Its argument here resists our preconceptions of it as a premodern text in as far as it parallels that of modern historical criticism of Christianity and Judaism, which have emphasized the ahistorical nature of the claim that Church fathers and rabbis have laid on Abraham.14
We should not, of course, project a Western historical consciousness onto the Qur’an. As is well known, the passage under discussion then goes on to depict Abraham as a ḥanīf muslim (Q 3: 67), as submitting to God in His absolute one-ness in a manner that is peculiar to the Qur’an alone. Likewise, in the Qur’an’s sacred history, which comes into ever sharper focus throughout its protean yet detectable chronological development, true submission to God – islām (see e.g. Q 3:19) – has been practiced throughout the history of humankind and predates the giving of the Torah to Moses.15 Such an essentialized view of the one true religion has understandably inspired generations of Muslims to claim Abraham as a Muslim in the same way that Jews and Christians have claimed him as one of their own.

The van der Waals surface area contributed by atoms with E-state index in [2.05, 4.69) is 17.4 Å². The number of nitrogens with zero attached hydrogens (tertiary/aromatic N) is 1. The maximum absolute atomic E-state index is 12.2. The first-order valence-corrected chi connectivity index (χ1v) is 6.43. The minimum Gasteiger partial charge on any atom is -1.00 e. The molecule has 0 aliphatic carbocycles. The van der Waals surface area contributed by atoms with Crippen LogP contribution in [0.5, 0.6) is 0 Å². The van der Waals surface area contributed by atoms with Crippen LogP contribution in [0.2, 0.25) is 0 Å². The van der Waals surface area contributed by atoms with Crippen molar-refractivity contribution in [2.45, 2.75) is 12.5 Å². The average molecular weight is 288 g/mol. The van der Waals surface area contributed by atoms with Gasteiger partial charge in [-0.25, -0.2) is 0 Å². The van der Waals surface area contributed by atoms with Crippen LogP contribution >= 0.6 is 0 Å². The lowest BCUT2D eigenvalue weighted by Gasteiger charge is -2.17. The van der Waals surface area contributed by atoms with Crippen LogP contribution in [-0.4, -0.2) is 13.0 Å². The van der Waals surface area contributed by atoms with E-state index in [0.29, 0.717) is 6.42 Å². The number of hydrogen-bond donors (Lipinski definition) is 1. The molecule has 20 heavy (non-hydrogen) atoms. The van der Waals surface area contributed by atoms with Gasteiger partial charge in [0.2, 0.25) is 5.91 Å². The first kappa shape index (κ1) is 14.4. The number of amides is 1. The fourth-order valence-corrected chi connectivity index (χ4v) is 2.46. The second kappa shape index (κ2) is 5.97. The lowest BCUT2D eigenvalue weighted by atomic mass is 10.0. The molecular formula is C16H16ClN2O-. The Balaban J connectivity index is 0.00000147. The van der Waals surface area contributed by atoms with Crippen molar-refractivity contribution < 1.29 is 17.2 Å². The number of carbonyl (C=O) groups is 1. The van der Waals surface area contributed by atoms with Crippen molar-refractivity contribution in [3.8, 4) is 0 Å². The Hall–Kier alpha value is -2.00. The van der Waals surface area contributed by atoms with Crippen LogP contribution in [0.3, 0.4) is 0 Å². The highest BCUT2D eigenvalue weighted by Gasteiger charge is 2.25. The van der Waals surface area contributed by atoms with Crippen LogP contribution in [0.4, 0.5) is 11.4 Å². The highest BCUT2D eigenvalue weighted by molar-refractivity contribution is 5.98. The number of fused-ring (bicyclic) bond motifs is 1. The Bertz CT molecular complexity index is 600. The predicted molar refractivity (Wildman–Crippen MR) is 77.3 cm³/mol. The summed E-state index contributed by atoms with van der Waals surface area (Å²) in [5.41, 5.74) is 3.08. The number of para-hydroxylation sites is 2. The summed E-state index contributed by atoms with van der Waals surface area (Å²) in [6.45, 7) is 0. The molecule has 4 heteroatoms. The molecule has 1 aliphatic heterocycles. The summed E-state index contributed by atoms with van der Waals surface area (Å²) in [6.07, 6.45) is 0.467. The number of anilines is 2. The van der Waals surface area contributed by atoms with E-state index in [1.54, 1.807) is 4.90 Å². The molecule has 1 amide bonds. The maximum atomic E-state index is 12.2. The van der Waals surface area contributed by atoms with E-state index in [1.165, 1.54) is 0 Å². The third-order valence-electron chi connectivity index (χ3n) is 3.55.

A projection of the present onto the past, in turn, conforms better to our view of Late Ancient religious claims, showing that the Qur’an here can helpfully be described as one of those canonical texts that “both employ or refer to ordinary assumptions and contest them, at times radically,” just as LaCapra has it: to view Abraham as one’s own is shared by many Late Antique traditions, yet to challenge such a claim on historiographical grounds is a radical contestation of the same assumption.
There are, then, many ways in which the Qur’an does not neatly align with the ordinary assumptions we hold about Late Antiquity, and even moments when the Qur’an helps us challenge contemporary scholarly assumptions about Judaism and Christianity.
In the view of many, for example, Judaism stands for obedience to the law and Christianity for its abrogation, and Islam simply seeks to replace both. The chapters in this volume show a more nuanced relationship, which can often be described as the Qur’an’s attempt to reform rather than to replace the religion of the Jews and the Christians of its time. In the Qur’an’s narrative of sacred